What can be done about this problem? The scope of a socio-technical systems approach cannot be enlarged without losing relevance, because territorial expansion of a systemic approach leads to management problems in relation to the interactions between individual actors and also to methodological problems, because of the sheer size of the empirical domain that has to be covered. This paper suggests that a possible way out may lie in perceiving ‘regionalization’ as a development that has emerged simultaneously with globalization. It can even be so that regionalization and globalization are two sides of one medal.
Clearly, regionalization is not described as exhaustively as globalization. Still, one can observe an increased significance of regional and local factors – be it in different and perhaps unconnected spheres. Here, some phenomena will be presented that are involved in this process. In relation to concrete politics, we can think for instance about the attempts of many local and regional authorities to develop sustainability plans that go beyond national or international requirement. Such local and regional authorities seem to be much more effective in involving citizens and companies in environmental issues. Another salient development is the development of ‘industrial ecology’, which includes both academic and entrepreneurial efforts to find sustainable synergies between different industrial activities. Turning towards scholarly activities, one can witness a growing body of literature on stakeholder involvement and knowledge issues, in which the relevance of local knowledge is emphasized.
This provisional list of examples is by no means complete. Nevertheless, it allows one to make some inferences about particular trends. Both in theory and in practice, the effectiveness of local governance arrangements is perceived to be greater, allowing for concrete decisions, which concern consensus on goals, the stimulation of entrepreneurial and industrial activities, the concentration of stakeholders, etc. Also, the contribution of local actors is taken more seriously; their reasoning is not instantly equated with their particular interest. At the same time, individual citizens demand to be taken more seriously, which can be related to the way the general public has emancipated over the last decades. The general level of education has increased immensely during the last generations, which implies that capabilities to find and process information has also increased – helped by developments in communication technologies.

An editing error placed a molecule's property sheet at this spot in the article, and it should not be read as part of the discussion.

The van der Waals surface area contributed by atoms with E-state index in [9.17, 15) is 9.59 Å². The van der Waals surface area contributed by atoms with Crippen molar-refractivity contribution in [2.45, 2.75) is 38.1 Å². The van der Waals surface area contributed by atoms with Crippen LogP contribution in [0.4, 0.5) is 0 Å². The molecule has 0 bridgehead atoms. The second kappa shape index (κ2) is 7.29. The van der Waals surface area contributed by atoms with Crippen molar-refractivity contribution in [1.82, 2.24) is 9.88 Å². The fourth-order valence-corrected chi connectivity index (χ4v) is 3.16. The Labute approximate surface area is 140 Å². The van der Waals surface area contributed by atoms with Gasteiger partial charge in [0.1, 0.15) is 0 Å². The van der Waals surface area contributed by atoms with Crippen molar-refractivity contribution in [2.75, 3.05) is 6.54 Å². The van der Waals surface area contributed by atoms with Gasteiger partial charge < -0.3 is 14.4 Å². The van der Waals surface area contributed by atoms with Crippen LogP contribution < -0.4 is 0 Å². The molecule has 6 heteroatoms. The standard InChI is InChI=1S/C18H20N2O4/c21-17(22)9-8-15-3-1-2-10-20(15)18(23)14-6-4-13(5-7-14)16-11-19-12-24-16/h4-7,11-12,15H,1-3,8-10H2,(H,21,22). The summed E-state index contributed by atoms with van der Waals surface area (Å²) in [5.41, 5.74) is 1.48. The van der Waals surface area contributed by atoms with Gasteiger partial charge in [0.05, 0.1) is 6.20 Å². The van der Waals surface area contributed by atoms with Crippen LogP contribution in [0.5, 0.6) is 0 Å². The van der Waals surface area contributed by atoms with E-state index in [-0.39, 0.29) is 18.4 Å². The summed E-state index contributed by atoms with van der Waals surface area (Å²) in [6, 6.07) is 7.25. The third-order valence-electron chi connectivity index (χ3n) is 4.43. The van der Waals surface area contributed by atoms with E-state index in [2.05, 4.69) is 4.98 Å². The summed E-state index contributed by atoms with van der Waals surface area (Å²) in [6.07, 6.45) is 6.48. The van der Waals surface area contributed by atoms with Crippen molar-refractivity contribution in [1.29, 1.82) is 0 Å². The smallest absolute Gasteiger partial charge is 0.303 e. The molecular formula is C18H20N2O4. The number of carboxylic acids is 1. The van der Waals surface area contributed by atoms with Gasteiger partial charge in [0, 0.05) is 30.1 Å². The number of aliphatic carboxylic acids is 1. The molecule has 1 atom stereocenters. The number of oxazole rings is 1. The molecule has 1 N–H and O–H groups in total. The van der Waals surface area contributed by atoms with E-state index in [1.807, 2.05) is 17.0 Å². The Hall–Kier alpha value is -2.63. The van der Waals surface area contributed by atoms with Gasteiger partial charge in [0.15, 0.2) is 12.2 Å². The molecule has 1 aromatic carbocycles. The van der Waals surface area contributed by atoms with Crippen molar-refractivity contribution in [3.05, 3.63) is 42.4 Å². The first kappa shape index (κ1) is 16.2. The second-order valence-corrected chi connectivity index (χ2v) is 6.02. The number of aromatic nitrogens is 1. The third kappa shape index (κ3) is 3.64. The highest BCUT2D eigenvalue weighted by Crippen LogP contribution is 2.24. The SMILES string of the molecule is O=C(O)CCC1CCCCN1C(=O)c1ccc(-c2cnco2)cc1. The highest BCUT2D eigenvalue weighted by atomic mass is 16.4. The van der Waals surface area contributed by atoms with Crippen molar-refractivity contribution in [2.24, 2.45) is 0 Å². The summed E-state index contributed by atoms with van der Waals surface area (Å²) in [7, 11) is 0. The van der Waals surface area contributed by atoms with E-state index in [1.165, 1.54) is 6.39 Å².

Above, we have observed three developments in a rather tentative manner. First, the appropriate territorial scale of socio-technical systemic approaches has been introduced as a problem question for thinking about sustainability transitions. Second, the long term effects of globalization on national boundaries in relation to sustainability issues needs to be identified. Third, the connections of globalization and 'regionalization' need to be mapped out.
These three developments, which are here linked to each other, lead into distinct research questions – involving insights from sociology, technology dynamics, environmental studies. Until now, there has not been much research activities that deal with these issues in this particular context. The potential of a theoretical framework that combines these issues seems quite large, therefore this paper hopes to help in the development of such a framework.